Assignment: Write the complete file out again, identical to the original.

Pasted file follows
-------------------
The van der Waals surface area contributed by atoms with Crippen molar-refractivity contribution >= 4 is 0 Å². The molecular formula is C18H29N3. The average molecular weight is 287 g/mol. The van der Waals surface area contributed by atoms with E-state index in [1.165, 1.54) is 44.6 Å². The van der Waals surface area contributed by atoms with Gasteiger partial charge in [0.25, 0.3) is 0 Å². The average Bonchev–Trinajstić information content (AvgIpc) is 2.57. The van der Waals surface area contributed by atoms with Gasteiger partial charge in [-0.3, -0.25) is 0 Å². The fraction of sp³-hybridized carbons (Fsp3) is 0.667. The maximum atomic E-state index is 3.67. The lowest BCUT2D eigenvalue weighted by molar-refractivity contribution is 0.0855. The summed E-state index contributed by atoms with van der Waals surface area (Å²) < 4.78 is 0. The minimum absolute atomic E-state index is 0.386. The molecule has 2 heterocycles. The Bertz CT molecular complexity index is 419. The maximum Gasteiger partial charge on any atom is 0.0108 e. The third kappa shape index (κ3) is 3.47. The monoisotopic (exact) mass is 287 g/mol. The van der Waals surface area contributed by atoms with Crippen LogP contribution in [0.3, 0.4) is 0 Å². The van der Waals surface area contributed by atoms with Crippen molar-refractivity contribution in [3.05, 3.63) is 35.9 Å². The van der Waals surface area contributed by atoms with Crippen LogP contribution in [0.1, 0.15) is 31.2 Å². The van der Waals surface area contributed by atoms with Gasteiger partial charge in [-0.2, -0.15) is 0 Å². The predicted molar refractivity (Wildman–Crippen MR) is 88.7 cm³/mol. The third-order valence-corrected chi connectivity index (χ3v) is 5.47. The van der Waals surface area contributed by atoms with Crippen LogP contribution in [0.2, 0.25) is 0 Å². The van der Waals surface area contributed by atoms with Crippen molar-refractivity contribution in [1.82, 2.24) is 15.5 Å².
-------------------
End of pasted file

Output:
The van der Waals surface area contributed by atoms with Crippen molar-refractivity contribution >= 4 is 0 Å². The molecular formula is C18H29N3. The average molecular weight is 287 g/mol. The van der Waals surface area contributed by atoms with E-state index in [1.165, 1.54) is 44.6 Å². The van der Waals surface area contributed by atoms with Gasteiger partial charge in [0.25, 0.3) is 0 Å². The average Bonchev–Trinajstić information content (AvgIpc) is 2.57. The van der Waals surface area contributed by atoms with Gasteiger partial charge in [-0.3, -0.25) is 0 Å². The fraction of sp³-hybridized carbons (Fsp3) is 0.667. The maximum atomic E-state index is 3.67. The lowest BCUT2D eigenvalue weighted by molar-refractivity contribution is 0.0855. The summed E-state index contributed by atoms with van der Waals surface area (Å²) < 4.78 is 0. The minimum absolute atomic E-state index is 0.386. The molecule has 2 heterocycles. The Bertz CT molecular complexity index is 419. The maximum Gasteiger partial charge on any atom is 0.0108 e. The third kappa shape index (κ3) is 3.47. The monoisotopic (exact) mass is 287 g/mol. The van der Waals surface area contributed by atoms with Crippen LogP contribution in [0.3, 0.4) is 0 Å². The van der Waals surface area contributed by atoms with Crippen molar-refractivity contribution in [3.05, 3.63) is 35.9 Å². The van der Waals surface area contributed by atoms with Crippen LogP contribution in [0.1, 0.15) is 31.2 Å². The van der Waals surface area contributed by atoms with Gasteiger partial charge in [-0.2, -0.15) is 0 Å². The predicted molar refractivity (Wildman–Crippen MR) is 88.7 cm³/mol. The third-order valence-corrected chi connectivity index (χ3v) is 5.47. The van der Waals surface area contributed by atoms with Crippen LogP contribution in [0.2, 0.25) is 0 Å². The van der Waals surface area contributed by atoms with Crippen molar-refractivity contribution in [1.82, 2.24) is 15.5 Å².